Today a grey-haired British man chats me up at breakfast. His name is George. He is, of all things, in the assessment business. He’s consulting with one of Pearson’s competitors, ETS. He says I should have dinner with him and his colleagues sometime, but we shouldn’t talk about anything confidential. Then he hears me cough.
“Did you pick that up over here?” he asks, looking frightened. I tell him yes. “Well then I’m staying away.” Apparently, he would have welcomed a good old American virus aboard. On his way out, though, he offers his assistance. He’s staying in room five if I need anything. He knows a doctor in the area. Not that there are room numbers on any of the doors.
Today there’s a story in the paper about dengue fever. How timely, I think. It seems there’s an outbreak in Delhi, where 60 cases have been recorded. They think it’s particularly bad this year because of the early monsoon season which left a lot of standing water around. Dengue is transmitted by a particular kind of mosquito that feeds during the day. You’ll know if you have it because you’ll be bleeding out of your eyeballs. Okay, that’s only the dangerous strain III, but still, it had to be said. That and God bless DEET, of which I still have an ample supply.
On the way to work, Palminder sneezes at least three times, and coughs more than five. I wonder if this is the same virus I have or a different one. If Palminder gets me sick again… I figuratively wave my fist in the air at him. Of course, there’s the possibility that I got him sick. But I was never sneezing in the car. Chances are it’s a different virus. I need to start carrying my antibacterial gel with me. It’s such a big bottle, though. I should have brought a small bottle too. I should have brought a space suit with its own little sterile environment inside.
At work I have email from Susie. She wants to know how I’m doing, and she’s also excited that she finally got her rat problem fixed. They found a dead rat and several live ones in her ductwork and blocked off the hole that gave them access. So now it’s rat free living in Malviya Nagar: nothing but the finest.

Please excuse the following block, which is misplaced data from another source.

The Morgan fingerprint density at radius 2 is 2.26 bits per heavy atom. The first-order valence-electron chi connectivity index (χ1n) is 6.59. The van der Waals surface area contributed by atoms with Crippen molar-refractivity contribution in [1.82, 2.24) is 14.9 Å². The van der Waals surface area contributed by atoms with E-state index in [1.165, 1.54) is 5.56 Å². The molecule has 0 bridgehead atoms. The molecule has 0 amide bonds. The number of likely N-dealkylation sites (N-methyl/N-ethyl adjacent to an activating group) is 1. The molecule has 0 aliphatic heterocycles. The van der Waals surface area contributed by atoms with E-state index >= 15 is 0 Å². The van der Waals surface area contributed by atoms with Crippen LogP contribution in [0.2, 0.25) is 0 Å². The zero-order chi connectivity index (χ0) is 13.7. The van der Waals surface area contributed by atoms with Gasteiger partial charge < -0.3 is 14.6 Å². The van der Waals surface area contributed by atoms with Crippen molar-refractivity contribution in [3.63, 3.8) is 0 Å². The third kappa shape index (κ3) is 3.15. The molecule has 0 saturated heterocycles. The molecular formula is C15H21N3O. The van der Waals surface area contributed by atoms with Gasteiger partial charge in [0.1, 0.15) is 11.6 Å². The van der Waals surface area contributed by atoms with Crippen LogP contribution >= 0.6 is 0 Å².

At lunch I’m talking with Amar about different places in the city that I’ve yet to see. There’s Nizamuddin, the grounds of a famous Sufi saint. Amar got married there. I ask Amar how he met his wife and he pauses. “I told you this story, yes?” I didn’t think so. “She was walking and she got some paan spit on her.” They did tell me the story about Tehseen getting spit on in Delhi, but I didn’t realize this was also the story of how they met. The notion makes me laugh uncontrollably. I have to apologize. I think it is one of the best wife-meeting-husband stories I’ve heard.
All morning I’ve heard strange banging noises and kind of tuned them out. In the afternoon I figure out where the noises are coming from when I go upstairs to wash my hands after lunch. There are handwritten signs affixed to the bathroom door with packing tape: “Out of Order” “No Entry.” I fold my arms. Here it is. The fruit of my blog. The ladies’ restroom is getting repaired because the CEO read something I’d written about the state of it in an earlier entry. People are jokingly coming up to me like I’ve got Aladdin’s magic lamp. “Write in your blog that I get too much glare on my computer screen!” “How about a total revamp of the air conditioning system?”
I tell them I’ll see what I can do.